Thursday, August 19, 2010

Grief demands a response

There's a fascinating article in the New York Times titled Coping with Crises Close to Someone Else's Heart, which examines how friends, family, and the community at large respond to trauma. It is a common, while experiencing loss, illness, or difficulty, for friends and even family to fall away. Sometimes your life becomes myopically focused on the tragedy before you; you no longer have time or energy to devote to the people around you and relationships may drift away. Other times, people are unable to be near your pain out of fear that similar circumstances will befall them or because they are emotionally incapable. Maybe they want to help but don't know how or they don't want to say the wrong thing so they don't call or visit anymore. Sometimes it is intentional and others not.
For the most part, we were blessed with support and love; friends ran errands for us, delivered meals, sat in hospital waiting rooms, walked, talked and cried with us. But a couple of friends disappeared entirely. During the year we spent in eating-disorder hell, they called once or twice but otherwise behaved as though we had been transported to Mongolia with no telephones or e-mail...Given our preoccupation with our daughter’s recovery and my husband’s mother’s illness, we were no doubt lousy company. Maybe we’d somehow offended our friends. Or maybe they were just sick of the disasters that now consumed our lives; just because we were stuck with them didn’t mean our friends had to go there, too.
The author examines several common responses to someone else's trauma. As you read through, you may be surprised to self-identify with the responses. It's not enough to consider how other people have abandoned you in your time of need without examining if you have acted in the same way. Feeling grateful because it didn't happen to you and then guilty? I've been there. I'm sure we've all said the wrong thing at a funeral at some point. Before I experienced deep loss, I'm sure at some point I told people their loved one was in a better place. Now, after experiencing loss, I know that it is fine for me to say that my loved one is in a better place. But if anyone else tells me that, I am liable to smack them.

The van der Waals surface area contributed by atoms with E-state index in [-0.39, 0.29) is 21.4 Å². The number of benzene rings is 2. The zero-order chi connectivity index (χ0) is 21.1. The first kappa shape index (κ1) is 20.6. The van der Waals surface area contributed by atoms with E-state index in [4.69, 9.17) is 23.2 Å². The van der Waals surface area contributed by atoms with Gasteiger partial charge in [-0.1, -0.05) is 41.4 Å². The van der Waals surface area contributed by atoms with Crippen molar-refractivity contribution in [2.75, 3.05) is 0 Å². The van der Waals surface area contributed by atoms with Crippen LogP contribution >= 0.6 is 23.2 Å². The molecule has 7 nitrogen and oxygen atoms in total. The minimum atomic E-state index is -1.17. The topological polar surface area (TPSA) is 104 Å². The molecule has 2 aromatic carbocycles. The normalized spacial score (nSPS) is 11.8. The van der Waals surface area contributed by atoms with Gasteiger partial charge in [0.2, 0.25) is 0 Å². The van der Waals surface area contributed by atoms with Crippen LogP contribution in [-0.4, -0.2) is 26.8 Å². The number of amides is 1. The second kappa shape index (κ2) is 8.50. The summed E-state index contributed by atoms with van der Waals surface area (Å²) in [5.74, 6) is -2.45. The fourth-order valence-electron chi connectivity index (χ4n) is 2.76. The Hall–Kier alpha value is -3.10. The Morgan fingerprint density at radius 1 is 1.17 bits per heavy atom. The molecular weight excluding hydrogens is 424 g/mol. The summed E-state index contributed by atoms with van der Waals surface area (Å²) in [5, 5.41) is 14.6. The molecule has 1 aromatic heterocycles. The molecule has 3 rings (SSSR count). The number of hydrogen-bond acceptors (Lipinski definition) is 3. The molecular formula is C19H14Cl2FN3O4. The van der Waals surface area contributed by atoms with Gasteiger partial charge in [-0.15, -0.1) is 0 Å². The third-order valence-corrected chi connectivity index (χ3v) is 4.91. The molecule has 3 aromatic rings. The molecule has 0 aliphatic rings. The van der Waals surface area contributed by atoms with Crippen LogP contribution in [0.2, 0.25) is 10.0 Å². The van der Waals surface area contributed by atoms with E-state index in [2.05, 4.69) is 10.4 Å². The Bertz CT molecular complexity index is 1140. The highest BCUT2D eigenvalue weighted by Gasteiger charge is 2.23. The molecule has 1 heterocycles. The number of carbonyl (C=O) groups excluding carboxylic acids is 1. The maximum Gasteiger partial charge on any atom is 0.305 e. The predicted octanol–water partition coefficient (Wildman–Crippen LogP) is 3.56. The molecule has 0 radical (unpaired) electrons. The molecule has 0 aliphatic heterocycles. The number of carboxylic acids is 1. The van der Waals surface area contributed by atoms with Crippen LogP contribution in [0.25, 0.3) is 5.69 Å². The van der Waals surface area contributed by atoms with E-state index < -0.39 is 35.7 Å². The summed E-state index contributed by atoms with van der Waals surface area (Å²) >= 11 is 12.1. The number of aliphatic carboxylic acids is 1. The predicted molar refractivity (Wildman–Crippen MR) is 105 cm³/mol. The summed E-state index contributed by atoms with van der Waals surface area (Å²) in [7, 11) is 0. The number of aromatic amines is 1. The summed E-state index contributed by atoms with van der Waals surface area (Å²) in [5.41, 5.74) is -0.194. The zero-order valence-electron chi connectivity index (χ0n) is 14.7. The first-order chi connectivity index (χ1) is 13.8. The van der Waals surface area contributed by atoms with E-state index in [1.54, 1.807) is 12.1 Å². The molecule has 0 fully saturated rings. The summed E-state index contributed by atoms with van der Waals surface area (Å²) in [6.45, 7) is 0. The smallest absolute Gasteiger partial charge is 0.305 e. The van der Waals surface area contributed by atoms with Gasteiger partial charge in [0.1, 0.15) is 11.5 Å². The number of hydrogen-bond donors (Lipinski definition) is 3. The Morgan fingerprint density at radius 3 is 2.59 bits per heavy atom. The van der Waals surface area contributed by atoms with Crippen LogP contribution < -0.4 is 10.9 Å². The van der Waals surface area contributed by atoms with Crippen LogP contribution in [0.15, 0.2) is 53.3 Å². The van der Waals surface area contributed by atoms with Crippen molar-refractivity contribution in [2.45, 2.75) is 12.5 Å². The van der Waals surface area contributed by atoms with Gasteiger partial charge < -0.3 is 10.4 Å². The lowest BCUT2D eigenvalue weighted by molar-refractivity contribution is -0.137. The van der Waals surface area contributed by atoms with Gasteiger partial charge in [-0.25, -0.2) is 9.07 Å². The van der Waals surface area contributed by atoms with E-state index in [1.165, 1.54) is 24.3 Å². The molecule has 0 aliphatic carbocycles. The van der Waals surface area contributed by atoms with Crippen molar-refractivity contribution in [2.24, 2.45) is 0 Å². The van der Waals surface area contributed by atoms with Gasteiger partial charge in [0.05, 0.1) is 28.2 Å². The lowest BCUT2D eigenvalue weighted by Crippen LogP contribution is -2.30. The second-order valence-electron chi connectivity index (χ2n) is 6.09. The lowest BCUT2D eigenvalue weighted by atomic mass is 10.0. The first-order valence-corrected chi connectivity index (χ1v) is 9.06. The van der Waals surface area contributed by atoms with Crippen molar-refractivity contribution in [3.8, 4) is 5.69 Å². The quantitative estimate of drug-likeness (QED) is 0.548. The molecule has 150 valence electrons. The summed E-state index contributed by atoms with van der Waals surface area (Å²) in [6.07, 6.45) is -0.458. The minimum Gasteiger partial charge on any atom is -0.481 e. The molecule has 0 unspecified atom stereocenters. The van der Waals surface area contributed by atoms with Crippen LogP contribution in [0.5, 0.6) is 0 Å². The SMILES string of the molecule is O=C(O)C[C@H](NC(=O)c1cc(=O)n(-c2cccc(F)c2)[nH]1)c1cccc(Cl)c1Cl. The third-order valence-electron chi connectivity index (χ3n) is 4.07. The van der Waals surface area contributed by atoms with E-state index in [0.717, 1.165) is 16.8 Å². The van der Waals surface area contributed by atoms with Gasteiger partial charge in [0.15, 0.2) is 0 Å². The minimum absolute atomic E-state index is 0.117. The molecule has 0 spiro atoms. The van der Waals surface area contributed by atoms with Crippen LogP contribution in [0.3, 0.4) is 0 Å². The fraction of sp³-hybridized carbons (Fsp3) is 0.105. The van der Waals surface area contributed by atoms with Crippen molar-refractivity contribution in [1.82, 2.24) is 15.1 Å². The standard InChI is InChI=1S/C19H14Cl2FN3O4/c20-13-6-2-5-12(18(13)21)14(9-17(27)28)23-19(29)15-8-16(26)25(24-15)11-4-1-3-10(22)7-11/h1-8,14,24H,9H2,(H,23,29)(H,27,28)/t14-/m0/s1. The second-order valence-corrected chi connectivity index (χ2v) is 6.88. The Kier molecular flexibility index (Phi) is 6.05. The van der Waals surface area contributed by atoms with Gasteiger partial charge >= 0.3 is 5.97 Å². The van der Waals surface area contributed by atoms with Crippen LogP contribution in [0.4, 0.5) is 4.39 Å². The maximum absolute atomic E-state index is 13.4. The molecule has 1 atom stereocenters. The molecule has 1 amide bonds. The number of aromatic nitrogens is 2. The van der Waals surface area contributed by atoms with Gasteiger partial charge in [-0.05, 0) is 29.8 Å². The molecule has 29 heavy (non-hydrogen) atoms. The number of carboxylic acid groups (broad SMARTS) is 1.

The latter part of the article focuses on "pseudo-care," in which help is offered but never followed up on. The classic "call me if there's anything I can do" when most people are too exhausted to think about what you could do or to even remember to call. While an expert dismisses telling someone you'll pray for them as ineffectual, I do believe in the power of prayer. Perhaps it would be more appropriate to pray for the person in the moment, continue praying for them throughout the weeks ahead, but also do something tangible like a load of laundry or running errands.

This may be the article's biggest point: "True empathy inspires what sociologists call instrumental aid. “There are any number of tasks to be done, and they’re as personal as your thumbprint,” Dr. Rainer said. If you really want to help a family in crisis, offer to do something specific: drive the carpool, weed the garden, bring a meal, do the laundry, go for a walk."

I'll never forget the friend who left a bouquet of flowers outside my apartment with a card the day I returned home from my grandma's funeral. Or the girls I mentored in youth group who dropped off chicken quesadillas and a salad while my great-aunt was declining. (The fact that these teen girls thought of this on their own and followed through was astounding to me!) The cards, the emails, the friends who dragged me out to dinner when I was coping with my grief by becoming a hermit...priceless. I strive to remember these blessings more than the friends and family who dropped away.

How have your loved ones responded to times of difficulty? What do you do to care for others? Does this apply to your professional world at all?

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